So you’ve discovered the value of blogging to spread your brand, share your expertise and bring new visitors to your site (visitors who could potentially turn into book-buying customers!).
But now that you are in the thick of creating insightful and valuable content for your business blog, you’ve also discovered are times when you “lose the muse.” The ideas that came fast-n-furious during the beginning of your blogging adventure have now dried up. Worse yet, the ideas that do come to mind seem dull and borderline lame. So how can creatives find blogging inspiration when ideas for meaningful content have seemingly “exited stage left?”
Here are some tactics that just might clear away the cobwebs and allow you to find inspiring ideas in easy-to-find places.
Blog Post Ideas
What’s the World Talking About: Without “going there” and jumping on the bandwagon of some the many controversial and hot buttons topic that seems to have the world’s attention right now, see what else is going on.
Is there a holiday on the horizon? Is there a notable author who is having a birthday? Recently, Laura Ingalls Wilder celebrated her 150th birthday, and the online world was filled with people sharing their memories of how her books influenced them in their growing up years. Is this your story too? Did (for example) LIW influence you and is there a creative and fun way to share that influence with your readership? Sites like The Spruce have listings of observances and interesting historical milestones that could easily inspire a blog post from a with a tie-in to your work.
There are many of those types of milestones happening every day along with relevant topics like kindness, compassion, and empathy. Share your take on these topics and how it relates to your business and life. These types of authentic stories make for the best relationship-building blog posts.
Be Inspired by Others: How can you achieve that? By reading other people’s blog posts of course! Start surfing your favorite sites and see what everyone else in your career path or niche is talking about. What are they sharing? Is there a topic they are sharing that you can relate to as well through personal experience or beliefs? The issue may be similar, but your perspective is unique only to YOU.
Share a Solution: The Internet is also littered with people trying desperately to find a solution to a problem in their life. Maybe there are some workarounds or ninja tricks that you could share that could help other artists do better in their own business. Is there a product that is relevant to your business that you think other creatives (and even customers) might have an interest in? Do you have a product or offering that you know will fill a need for those folks looking for a solution? Sharing the story of your dilemma, and how you found the answer, build trust with readers and keeps them coming back for more.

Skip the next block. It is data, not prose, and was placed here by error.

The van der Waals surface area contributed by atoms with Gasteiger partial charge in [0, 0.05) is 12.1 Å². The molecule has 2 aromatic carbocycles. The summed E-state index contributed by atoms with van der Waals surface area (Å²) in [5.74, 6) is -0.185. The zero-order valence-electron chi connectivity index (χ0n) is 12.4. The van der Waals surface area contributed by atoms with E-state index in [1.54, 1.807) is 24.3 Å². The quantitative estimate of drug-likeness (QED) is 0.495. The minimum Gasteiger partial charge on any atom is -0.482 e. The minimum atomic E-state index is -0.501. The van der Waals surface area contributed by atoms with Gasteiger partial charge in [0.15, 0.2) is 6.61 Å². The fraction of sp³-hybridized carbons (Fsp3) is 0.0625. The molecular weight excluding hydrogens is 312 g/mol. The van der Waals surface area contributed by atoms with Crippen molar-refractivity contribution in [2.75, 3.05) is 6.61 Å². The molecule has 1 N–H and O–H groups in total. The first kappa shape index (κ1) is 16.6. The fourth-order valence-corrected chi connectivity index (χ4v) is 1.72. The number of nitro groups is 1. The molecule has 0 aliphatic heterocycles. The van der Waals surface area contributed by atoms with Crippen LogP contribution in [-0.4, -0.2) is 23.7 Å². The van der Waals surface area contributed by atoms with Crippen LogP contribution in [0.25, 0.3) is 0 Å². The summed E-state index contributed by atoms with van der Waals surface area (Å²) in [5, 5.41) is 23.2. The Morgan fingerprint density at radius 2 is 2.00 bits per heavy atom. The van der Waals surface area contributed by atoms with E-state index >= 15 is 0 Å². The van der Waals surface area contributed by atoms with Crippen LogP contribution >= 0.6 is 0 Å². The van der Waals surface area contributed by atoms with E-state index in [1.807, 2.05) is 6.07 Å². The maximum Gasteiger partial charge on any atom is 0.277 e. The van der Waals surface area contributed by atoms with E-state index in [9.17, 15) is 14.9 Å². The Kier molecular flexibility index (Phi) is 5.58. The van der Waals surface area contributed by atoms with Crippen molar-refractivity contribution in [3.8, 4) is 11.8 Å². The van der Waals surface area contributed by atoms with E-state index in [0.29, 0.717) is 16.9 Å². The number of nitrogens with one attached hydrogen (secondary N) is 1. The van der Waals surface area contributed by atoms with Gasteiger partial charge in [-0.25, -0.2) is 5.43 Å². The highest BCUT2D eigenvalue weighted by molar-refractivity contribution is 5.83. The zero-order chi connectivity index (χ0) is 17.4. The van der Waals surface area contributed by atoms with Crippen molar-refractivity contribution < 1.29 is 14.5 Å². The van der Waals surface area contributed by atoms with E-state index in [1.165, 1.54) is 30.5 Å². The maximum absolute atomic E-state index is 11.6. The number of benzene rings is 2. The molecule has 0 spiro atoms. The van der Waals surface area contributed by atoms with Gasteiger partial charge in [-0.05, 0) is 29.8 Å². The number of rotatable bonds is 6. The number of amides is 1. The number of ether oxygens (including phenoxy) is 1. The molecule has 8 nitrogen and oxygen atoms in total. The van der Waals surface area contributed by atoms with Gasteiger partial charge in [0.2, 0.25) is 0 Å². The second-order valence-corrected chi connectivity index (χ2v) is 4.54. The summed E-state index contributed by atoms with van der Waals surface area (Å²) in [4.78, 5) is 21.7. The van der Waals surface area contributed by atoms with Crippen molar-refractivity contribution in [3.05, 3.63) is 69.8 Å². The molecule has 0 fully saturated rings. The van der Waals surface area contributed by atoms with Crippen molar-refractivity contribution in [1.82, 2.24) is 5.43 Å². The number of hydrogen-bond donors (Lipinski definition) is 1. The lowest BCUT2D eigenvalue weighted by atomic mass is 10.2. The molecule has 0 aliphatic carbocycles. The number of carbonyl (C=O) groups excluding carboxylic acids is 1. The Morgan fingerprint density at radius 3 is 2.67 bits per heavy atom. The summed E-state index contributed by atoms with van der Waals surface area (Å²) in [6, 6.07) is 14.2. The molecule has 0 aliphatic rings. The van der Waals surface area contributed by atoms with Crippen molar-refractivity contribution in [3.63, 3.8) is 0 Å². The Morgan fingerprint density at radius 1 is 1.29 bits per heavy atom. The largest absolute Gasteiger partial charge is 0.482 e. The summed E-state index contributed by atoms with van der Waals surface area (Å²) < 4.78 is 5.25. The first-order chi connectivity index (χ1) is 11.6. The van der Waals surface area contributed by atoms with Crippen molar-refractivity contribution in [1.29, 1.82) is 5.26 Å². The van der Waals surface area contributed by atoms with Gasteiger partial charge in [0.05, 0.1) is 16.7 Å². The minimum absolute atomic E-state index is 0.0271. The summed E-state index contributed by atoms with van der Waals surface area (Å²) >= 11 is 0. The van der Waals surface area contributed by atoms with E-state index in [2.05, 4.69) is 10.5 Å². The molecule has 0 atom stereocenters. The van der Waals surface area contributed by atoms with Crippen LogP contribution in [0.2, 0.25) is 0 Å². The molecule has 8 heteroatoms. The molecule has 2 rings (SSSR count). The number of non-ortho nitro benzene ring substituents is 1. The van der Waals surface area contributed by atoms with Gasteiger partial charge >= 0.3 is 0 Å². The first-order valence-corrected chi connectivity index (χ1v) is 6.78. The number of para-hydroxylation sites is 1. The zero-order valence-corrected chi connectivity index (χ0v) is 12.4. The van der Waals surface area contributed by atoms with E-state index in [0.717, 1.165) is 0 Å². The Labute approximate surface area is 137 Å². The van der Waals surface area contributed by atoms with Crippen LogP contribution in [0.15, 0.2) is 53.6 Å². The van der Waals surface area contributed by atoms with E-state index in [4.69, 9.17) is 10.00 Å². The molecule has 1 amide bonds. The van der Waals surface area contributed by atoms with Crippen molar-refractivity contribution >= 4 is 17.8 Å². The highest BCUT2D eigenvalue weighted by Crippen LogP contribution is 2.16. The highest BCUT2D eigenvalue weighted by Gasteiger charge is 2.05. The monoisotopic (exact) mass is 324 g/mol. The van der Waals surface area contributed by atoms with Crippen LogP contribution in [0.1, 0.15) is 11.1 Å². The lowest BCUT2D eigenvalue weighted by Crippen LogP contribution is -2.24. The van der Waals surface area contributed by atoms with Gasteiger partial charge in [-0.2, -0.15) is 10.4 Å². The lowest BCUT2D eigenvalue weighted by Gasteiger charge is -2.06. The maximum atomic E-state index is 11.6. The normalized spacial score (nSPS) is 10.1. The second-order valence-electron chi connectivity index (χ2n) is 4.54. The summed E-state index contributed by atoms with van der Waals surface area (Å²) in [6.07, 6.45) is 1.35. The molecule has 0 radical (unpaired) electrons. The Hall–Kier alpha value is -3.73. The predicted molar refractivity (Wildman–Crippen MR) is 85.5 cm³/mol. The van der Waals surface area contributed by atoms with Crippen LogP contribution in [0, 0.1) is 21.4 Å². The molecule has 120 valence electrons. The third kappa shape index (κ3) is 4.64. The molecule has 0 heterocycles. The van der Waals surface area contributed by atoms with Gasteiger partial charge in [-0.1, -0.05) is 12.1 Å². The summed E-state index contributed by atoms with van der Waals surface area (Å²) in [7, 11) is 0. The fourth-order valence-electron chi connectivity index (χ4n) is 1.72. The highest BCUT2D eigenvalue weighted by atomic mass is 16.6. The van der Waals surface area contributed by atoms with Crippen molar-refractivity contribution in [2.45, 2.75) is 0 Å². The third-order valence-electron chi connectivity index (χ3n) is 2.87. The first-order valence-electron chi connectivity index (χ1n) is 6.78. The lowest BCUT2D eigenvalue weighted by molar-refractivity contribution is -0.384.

Blog Post Ideas to Avoid and Things to add to you “Don’t Do” List
Get Political: Though easy to do these days, leave your political beliefs and views OFF your business blog. Waving the Democrat or Republican flag on your business’ homepage is often viewed as unprofessional and likely will be off-putting to potential buyers.
Get Wordy: As writers, we love to express ourselves and sometimes we can get a little too repetitive. Keep in mind that today’s readers have very short attention spans since they are typically feeling pressed for time. Blog posts do not have to be a novel; posts under 450 words are more likely to get read to completion. Something else to keep in mind is bloggers only need to create posts around 300 words to be indexed by Google.
One Final Note: At the end of each blog post don’t forget your Call-to-Action. CTAs are the “instructions” they tell readers what they should do next or before clicking the “back” button. CTA’s include things like “Go here to subscribe,” “Visit my Amazon Author Page,” or “View my new book titles here.” These CTA encourage your readers to move around your site and discover more of your awesomeness.
Noreen Wenjen has spent the last two decades of her successful career recognizing the importance of creating a nurturing environment for music students. With two filled-to-capacity piano instruction studios to her credit and a vast knowledge of marketing gleaned from working at two Fortune 500 companies, Wenjen is sharing her proven business tactics with other music teachers who are committed to establishing a successful music studio with longevity.
In her new book, Two-Year Waitlist: An Entrepreneurial Guide for Music Teachers, Wenjen shares her proven method of using marketing, technology, and business know-how to grow a two-year wait list for a successful independent music studio. From identifying the value of a music teacher and connecting with students to taxes, fees and running a music school like a business, she shares knowledge and experience to educate other professional music teachers on how they can create an empire that will have students lining up for their expertise.
“Noreen Wenjen has created an invaluable guide for the private piano teacher. Her years of success in this field have enabled her to write a book that is both comprehensive and wise. An absolute must for piano teachers.”
– Dr. Stewart Gordon, Professor of Keyboard Studies at the Thorton School of Music, University of Southern California
Learn more about the book and author HERE.
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